Sunday, 22 March 2015

Early Season Trout Fishing

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After a fairly indifferent winter for fishing, spring couldn't have come sooner for me this season. A fair weather fisherman I am not, but by early March I've usually just about had my limit of dour days. Perhaps I set some tough challenges of late, but I have to admit I've been unsuccessful with efforts to catch both a big grayling and also a flounder on the fly. Time to move on.

The very thought of a sunny afternoon on a small river awakens a happy sort of naivety in me. I had planned on a trip to a shallow local canal earlier in the week, chasing rudd on the fly. But with the water disappointingly brown and few fish showing, I took a detour to Tiverton's River Lowman instead. It's a place that brings back a lot of happy memories in spite of its location, running through the dog-eared edges of Tiverton. It was here I captured the cover shot for Theo Pike's wonderful book on free fly fishing "Trout in Dirty Places." The curiously named Paradise Fields area also spawned an article for Trout and Salmon. It must be a couple of seasons since I last walked its length however.
I'm always a great one for early season naivety. I kid myself that it'll be warm, the fish will be rising and the water will be clear. But early season trout fishing is more often a recipe for pragmatism. Big insect hatches are not common and I often find that rather than copying nature, the best way to get off the mark is with a nice visible nymph in the right place.
The Lowman was still carrying some colour, making it tricky to spot the fish. But running a gold bead nymph through the tumbling tail of a pool by Amory Park, I had solid take on just my third cast and a pretty trout to open my account.

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One saving grace of fishing in March is that the undergrowth is still quite bare, making it easier to get at those swims that will be a bit of a jungle by summer time. Most of the river can be fished from the bank too, although with a high sun you really have to duck and kneel into position to avoid sending the trout scattering. I've said it before, but there are days I curse being a conspicuous 6'5" tall. In a public setting it's not just down to you however, as there's always the chance that someone's dog will jump into the pool, or a misplaced clearance from someone's kickabout will send the trout packing.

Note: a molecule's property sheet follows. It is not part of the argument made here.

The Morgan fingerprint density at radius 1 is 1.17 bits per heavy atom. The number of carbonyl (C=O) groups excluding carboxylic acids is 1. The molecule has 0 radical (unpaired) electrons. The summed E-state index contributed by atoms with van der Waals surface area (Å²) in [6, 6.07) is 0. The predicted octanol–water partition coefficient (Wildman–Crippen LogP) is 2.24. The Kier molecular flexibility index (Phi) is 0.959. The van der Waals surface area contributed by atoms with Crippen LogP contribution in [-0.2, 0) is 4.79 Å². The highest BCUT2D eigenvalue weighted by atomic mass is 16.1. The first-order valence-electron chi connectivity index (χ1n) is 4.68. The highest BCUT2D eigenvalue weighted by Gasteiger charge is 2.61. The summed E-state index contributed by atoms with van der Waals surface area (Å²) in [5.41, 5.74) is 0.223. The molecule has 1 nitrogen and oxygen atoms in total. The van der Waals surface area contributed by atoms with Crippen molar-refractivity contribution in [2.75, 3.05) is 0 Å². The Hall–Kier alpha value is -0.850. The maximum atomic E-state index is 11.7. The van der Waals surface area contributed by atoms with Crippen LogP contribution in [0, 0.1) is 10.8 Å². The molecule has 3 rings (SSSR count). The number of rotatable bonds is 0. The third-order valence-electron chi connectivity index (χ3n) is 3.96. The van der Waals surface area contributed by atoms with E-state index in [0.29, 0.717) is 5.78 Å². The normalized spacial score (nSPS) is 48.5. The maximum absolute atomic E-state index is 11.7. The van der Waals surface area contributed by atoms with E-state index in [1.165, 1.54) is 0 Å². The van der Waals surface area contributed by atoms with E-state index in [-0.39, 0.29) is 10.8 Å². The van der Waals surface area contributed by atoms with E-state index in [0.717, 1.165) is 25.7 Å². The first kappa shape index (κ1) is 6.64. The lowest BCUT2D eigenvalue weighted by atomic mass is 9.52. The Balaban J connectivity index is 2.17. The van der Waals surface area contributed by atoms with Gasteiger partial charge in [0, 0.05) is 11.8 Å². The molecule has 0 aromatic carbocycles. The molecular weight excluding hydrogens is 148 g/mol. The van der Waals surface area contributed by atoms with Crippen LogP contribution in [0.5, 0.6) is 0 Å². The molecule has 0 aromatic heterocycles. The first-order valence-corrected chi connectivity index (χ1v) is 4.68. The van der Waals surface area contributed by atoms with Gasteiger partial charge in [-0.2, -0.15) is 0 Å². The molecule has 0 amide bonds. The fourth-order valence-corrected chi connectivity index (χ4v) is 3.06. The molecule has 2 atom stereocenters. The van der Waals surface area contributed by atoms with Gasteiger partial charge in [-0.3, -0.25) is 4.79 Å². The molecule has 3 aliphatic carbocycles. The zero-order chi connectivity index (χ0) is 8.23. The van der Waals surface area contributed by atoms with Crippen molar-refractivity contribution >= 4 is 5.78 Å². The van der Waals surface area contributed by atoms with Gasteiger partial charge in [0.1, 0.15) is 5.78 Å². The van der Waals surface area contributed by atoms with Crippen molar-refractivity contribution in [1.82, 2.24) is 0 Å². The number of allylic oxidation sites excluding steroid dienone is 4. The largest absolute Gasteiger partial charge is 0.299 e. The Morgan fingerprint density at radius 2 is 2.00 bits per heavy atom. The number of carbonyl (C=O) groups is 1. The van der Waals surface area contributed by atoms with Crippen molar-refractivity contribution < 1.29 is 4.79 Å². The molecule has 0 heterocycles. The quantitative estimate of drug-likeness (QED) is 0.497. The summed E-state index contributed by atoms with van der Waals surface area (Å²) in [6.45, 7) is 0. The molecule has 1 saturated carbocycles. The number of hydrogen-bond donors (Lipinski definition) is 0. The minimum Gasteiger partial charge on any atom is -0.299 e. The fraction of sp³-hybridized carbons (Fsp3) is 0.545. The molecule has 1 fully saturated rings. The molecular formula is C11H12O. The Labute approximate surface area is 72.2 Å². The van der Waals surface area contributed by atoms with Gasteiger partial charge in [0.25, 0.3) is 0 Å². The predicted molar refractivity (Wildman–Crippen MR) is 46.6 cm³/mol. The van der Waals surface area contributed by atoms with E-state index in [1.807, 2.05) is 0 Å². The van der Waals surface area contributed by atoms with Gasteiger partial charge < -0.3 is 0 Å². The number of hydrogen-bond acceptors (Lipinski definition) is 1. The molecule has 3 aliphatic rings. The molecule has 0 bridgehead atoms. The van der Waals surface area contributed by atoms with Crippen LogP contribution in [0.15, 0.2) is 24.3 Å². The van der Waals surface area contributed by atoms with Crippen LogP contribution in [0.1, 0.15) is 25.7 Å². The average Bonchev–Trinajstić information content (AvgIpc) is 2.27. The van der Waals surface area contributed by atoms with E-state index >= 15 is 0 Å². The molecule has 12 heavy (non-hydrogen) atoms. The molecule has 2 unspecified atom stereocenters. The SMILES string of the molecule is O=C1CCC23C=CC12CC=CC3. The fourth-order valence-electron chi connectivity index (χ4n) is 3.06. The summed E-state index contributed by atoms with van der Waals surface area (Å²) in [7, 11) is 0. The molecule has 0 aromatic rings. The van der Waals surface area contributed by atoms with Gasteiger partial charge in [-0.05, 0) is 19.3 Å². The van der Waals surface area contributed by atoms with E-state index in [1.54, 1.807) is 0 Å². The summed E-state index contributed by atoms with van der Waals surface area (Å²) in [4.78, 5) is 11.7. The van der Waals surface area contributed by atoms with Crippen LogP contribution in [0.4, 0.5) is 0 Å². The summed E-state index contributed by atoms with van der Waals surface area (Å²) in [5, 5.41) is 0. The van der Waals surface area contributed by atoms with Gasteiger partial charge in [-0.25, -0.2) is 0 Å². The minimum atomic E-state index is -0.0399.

On this occasion, I had the best of the fishing by taking a decent walk and getting beyond a couple of little inflows that were bringing muddy water into the mix. I didn't see a fish rise all afternoon in the end but another handful of trout, all in the 6-9" stamp, intercepted a small Hare's Ear or Copper John and gave some excellent sport on a four weight outfit.

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It was only a couple of days later that I found the first hatch of the year, on a different stretch of urban river nearer to the east Devon coast. I say hatch, but a measly number of large dark olives never seemed to persuade the fish to rise. A beaded PTN fished under a Klinkhamer worked a treat however, anywhere I managed to get a clean cast without spooking the fish.
Quite a low water level and bright sun made them hard to fool at times. Perhaps the best areas were the shady edges of walls and boulders, or simply letting a nymph tumble through the headwaters of each little weir.
I might have had even more hits, had every dog owner in east Devon not decided to let their mutt go swimming. But you can't grumble at six beautifully marked fish from a free stretch of river, including a couple of spirited half pounders that had me convinced something much bigger had taken hold:

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I'm well aware that some blog followers won't be into fly fishing, but if you've yet to try your hand at it I would highly recommend it. It's such an interesting exercise, you don't need much kit and there is a wealth of cheap or even free fly fishing these days. Fishing the fly definitely teaches you use the flow of the river rather than avoiding it. It also teaches you a lot about how to approach fish on clear waters and just how easily they can spook. For the sake of a few quid (my half day sessions for beginners start at just £80, with all the gear and flies provided) it really could expand your horizons. The site has more info:

In other news, I'm also going to be contributing lots of new and exciting material for Turrall this season as part of their online presence, with news, fly patterns, tips and more on the way. Do give them a like and a follow on Facebook and Twitter to get the latest, or check out Pinterest for photographic highlights old and new.

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